Drug laws — Good riddance
Legislation to ban sales of hallucinogen isn’t an overreaction, it’s good for the state
The Capital-Journal Editorial Board
Published Tuesday, April 01, 2008
It’s called salvia divinorum, and it’s a hallucinogenic drug different from marijuana in at least two ways.
First, according to one college professor, it’s more powerful.
Second, it’s legal in Kansas.
The herb is inexpensive and easy to obtain, and it’s sold in Kansas. A Capital-Journal staff member bought some at a Lawrence herb shop earlier this year to illustrate a story about the drug in the Jan. 2 editions of the newspaper.
Fortunately, Kansas lawmakers are aware of the drug, and they’re doing something about it.
Legislation aimed at adding the herb to the list of controlled substances has been approved in both the House and Senate. It hadn’t reached Gov. Kathleen Sebelius’ office as of Monday morning, but Nicole Corcoran, the governor’s spokeswoman, said it “sounds like something she would definitely support.”
That’s encouraging news.
The Associated Press recently distributed a story quoting Jonathan Appel, an assistant professor of psychology and criminal justice at Tiffin University in Ohio, as saying the drug was “much more powerful than marijuana.” The story said Appel had studied the emergence of the drug and was concerned about its use.
According to the AP story, the drug gives users an out-of-body sense of traveling through time and space or merging with inanimate objects. But its effects generally last up to an hour, a shorter time than those of hallucinogens such as LSD and PCP.
The drug is generally smoked, and it isn’t new. Native to Mexico and still grown there, salvia divinorum has been used by Native Americans in spiritual ceremonies for centuries.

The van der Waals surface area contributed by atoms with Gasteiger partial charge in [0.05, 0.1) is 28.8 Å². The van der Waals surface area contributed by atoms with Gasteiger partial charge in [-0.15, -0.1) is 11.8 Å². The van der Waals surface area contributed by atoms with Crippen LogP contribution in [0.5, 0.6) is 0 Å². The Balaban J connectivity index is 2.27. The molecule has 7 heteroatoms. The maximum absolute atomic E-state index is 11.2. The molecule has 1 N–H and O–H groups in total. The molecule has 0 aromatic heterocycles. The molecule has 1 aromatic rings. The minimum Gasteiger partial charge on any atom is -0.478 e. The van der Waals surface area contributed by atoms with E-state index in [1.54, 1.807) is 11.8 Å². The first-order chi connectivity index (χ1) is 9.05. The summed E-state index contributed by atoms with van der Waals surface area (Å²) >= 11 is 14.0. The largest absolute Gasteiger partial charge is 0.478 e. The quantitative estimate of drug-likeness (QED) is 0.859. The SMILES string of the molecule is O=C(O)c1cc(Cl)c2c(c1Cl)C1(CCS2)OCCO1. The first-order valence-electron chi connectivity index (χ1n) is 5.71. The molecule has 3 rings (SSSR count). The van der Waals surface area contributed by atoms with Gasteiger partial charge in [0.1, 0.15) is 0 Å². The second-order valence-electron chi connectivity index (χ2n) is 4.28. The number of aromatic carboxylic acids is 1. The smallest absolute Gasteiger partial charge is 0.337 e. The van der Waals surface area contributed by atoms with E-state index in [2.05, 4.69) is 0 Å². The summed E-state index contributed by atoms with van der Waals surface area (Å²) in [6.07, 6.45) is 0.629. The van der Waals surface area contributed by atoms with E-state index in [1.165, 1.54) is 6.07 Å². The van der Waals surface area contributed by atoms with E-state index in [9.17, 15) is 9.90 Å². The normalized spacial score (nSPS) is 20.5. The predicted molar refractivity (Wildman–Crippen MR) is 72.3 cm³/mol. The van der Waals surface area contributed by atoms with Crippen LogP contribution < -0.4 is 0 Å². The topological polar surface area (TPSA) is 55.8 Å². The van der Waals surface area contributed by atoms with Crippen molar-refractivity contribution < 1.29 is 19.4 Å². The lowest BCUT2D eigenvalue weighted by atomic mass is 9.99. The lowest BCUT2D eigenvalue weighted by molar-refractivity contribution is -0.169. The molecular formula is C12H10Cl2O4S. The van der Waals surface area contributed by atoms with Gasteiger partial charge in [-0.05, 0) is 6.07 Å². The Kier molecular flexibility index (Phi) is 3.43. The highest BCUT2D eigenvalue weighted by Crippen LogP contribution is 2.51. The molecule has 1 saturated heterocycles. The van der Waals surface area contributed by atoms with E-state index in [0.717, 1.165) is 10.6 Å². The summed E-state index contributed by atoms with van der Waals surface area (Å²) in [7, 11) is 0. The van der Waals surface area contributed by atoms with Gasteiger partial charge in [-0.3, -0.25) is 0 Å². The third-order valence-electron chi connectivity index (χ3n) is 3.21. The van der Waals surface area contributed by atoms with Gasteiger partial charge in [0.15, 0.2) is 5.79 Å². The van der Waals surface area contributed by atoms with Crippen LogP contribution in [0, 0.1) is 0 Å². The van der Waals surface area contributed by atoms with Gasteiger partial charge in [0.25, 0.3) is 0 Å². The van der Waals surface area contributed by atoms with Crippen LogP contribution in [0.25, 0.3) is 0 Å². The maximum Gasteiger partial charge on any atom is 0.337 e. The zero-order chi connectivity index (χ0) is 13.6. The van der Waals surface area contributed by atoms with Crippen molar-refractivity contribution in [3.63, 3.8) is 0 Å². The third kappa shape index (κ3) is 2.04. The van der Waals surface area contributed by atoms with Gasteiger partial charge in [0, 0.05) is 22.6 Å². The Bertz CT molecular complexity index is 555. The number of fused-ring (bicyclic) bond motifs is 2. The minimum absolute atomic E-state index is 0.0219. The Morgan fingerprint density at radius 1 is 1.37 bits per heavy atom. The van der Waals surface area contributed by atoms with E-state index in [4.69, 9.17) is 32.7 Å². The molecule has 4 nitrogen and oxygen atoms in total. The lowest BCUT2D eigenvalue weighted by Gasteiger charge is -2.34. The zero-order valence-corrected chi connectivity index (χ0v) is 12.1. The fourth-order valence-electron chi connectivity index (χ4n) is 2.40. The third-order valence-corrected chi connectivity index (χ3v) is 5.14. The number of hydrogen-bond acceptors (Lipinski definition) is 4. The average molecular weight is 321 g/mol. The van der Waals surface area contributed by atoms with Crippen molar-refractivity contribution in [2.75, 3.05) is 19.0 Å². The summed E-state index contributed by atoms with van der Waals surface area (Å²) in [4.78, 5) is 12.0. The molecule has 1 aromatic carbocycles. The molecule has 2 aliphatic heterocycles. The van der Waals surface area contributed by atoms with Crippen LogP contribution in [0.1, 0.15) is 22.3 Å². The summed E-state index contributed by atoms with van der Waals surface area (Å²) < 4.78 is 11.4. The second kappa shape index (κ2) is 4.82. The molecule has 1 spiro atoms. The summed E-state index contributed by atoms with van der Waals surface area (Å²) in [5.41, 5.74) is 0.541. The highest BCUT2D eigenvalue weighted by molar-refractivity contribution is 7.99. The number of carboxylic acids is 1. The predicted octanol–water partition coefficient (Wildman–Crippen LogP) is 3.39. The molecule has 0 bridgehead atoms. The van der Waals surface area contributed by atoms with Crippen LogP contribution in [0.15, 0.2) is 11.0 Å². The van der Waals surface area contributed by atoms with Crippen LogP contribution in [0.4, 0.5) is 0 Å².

Some believe the drug, which is commonly known as salvia, is poised to become a legal alternative to marijuana among teenagers. Lawmakers in eight states have already placed restrictions on it. Kansas is among 17 that are considering a ban or previously did so.
But others say law enforcement authorities and lawmakers are overreacting to a minor problem. The AP story quoted one source as saying the drug isn’t likely to appeal widely to teens because it tastes bad and isn’t what he called “a party drug.” The source, Rick Doblin, is from a nonprofit organization that conducts research on psychedelic drugs and is dedicated to developing psychedelics and marijuana into prescription medication.
Maybe Doblin is right, but no one is disputing the drug impairs judgment and the ability to drive.
Dr. Eric Voth, a Topeka physician specializing in internal and addictive medicine, said there also have been no comprehensive studies of the drug’s short- or long-term effects on the body, especially the brain.
Better safe than sorry. While salvia might not pose as much risk as other drugs, Kansas lawmakers are on the right track in snuffing it out.
The drug war barrels onward in Kansas as this article from The Capital-Journal Editorial Board suggests. The article discusses the recent legislation to ban sales of hallucinogen in Kansas, boldly claiming that this legislation “isn’t an overreaction, it’s good for the state”